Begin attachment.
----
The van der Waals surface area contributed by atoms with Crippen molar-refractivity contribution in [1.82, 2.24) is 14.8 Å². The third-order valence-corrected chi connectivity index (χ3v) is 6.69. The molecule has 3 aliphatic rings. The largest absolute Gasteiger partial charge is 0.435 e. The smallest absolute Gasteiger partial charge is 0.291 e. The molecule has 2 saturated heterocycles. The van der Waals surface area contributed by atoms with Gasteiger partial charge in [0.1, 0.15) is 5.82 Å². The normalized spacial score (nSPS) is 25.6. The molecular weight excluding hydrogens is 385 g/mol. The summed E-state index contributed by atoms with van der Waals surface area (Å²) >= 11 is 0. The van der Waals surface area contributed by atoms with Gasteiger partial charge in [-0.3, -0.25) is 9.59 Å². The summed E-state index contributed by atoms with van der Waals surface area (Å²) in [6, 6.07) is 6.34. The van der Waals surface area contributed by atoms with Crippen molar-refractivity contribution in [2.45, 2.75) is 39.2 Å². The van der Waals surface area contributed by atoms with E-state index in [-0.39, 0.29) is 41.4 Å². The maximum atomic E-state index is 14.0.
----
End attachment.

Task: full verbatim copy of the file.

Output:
The van der Waals surface area contributed by atoms with Crippen molar-refractivity contribution in [1.82, 2.24) is 14.8 Å². The third-order valence-corrected chi connectivity index (χ3v) is 6.69. The molecule has 3 aliphatic rings. The largest absolute Gasteiger partial charge is 0.435 e. The smallest absolute Gasteiger partial charge is 0.291 e. The molecule has 2 saturated heterocycles. The van der Waals surface area contributed by atoms with Gasteiger partial charge in [0.1, 0.15) is 5.82 Å². The normalized spacial score (nSPS) is 25.6. The molecular weight excluding hydrogens is 385 g/mol. The summed E-state index contributed by atoms with van der Waals surface area (Å²) >= 11 is 0. The van der Waals surface area contributed by atoms with Gasteiger partial charge in [-0.3, -0.25) is 9.59 Å². The summed E-state index contributed by atoms with van der Waals surface area (Å²) in [6, 6.07) is 6.34. The van der Waals surface area contributed by atoms with Crippen molar-refractivity contribution in [2.45, 2.75) is 39.2 Å². The van der Waals surface area contributed by atoms with E-state index in [-0.39, 0.29) is 41.4 Å². The maximum atomic E-state index is 14.0.